Avoiding the Dividend Trap
When picking high-yield or dividend-themed funds, it's important to focus on quality.
Dividend-paying stocks are often seen as being higher-quality and stabler than their non-dividend-paying counterparts. Thus, they can be viewed as the next step up on the risk/return spectrum between lower-risk bonds and higher-risk stocks. But there is a point at which dividend-paying stocks actually become riskier than the average stock. Earlier this summer, shares of BP (BP) offered a trailing 12-month dividend yield of 9%. This would be a great deal if it was sustainable, after all ExxonMobil's (XOM) yield is less than 3%. But the market was correctly forecasting that BP's dividend would be cut. Another example is New Century Financial, a subprime mortgage REIT that offered a dividend yield of around 18% at the peak of the housing bubble. That high dividend was nothing more than a trap, as the firm filed for bankruptcy when the housing bubble burst. In this article, we take a look at the ways that dividend-focused exchange-traded funds look to avoid this siren song.
Dividends have historically accounted for 40% of the returns from investing in stocks, and despite conventional wisdom, high-dividend-payout companies tend to have stronger earnings growth. So the case for investing in companies that pay dividends is a strong one. It seems that a logical way to achieve a high yield on a dividend fund would be to weight stocks by their dividend yield, so that high-yielding stocks would make up a larger percentage of the fund. But unfortunately, it does not follow that if dividends are good, a higher dividend yield must be better. The fact is that this approach does nothing to screen out the low-quality, risky companies that are likely to cut their dividends in the future, or even file for bankruptcy.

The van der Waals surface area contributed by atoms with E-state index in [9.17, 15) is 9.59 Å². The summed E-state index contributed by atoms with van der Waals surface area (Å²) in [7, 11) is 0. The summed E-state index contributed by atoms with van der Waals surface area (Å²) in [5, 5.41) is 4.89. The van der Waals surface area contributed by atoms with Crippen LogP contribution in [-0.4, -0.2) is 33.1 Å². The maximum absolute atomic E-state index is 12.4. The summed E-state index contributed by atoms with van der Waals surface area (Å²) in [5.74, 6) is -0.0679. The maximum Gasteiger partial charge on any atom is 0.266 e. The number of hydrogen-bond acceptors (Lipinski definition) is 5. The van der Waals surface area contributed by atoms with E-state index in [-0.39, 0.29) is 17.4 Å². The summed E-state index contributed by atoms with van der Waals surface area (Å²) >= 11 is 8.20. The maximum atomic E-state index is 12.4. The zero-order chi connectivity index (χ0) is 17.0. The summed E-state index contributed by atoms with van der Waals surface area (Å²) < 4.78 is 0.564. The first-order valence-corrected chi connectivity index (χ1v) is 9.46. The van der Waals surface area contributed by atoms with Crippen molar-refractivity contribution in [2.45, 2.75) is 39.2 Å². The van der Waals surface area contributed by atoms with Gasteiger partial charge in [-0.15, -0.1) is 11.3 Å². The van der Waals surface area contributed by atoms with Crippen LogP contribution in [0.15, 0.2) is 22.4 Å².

Michael Rawson does not own shares in any of the securities mentioned above. Find out about Morningstar’s editorial policies.